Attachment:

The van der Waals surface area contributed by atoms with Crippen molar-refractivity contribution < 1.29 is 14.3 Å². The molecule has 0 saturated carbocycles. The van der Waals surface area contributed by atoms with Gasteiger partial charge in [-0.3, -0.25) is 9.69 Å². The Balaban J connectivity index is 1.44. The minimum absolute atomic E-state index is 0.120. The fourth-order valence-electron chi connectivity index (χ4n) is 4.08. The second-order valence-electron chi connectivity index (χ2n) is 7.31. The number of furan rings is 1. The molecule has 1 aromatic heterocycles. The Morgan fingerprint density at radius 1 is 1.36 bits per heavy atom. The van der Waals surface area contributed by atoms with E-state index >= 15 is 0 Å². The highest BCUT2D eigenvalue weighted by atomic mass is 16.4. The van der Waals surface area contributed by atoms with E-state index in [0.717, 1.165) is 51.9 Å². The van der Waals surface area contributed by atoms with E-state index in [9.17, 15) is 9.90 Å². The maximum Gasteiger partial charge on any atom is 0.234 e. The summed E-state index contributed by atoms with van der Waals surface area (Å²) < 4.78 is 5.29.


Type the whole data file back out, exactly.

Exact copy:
The van der Waals surface area contributed by atoms with Crippen molar-refractivity contribution < 1.29 is 14.3 Å². The molecule has 0 saturated carbocycles. The van der Waals surface area contributed by atoms with Gasteiger partial charge in [-0.3, -0.25) is 9.69 Å². The Balaban J connectivity index is 1.44. The minimum absolute atomic E-state index is 0.120. The fourth-order valence-electron chi connectivity index (χ4n) is 4.08. The second-order valence-electron chi connectivity index (χ2n) is 7.31. The number of furan rings is 1. The molecule has 1 aromatic heterocycles. The Morgan fingerprint density at radius 1 is 1.36 bits per heavy atom. The van der Waals surface area contributed by atoms with E-state index >= 15 is 0 Å². The highest BCUT2D eigenvalue weighted by atomic mass is 16.4. The van der Waals surface area contributed by atoms with E-state index in [0.717, 1.165) is 51.9 Å². The van der Waals surface area contributed by atoms with E-state index in [9.17, 15) is 9.90 Å². The maximum Gasteiger partial charge on any atom is 0.234 e. The summed E-state index contributed by atoms with van der Waals surface area (Å²) < 4.78 is 5.29.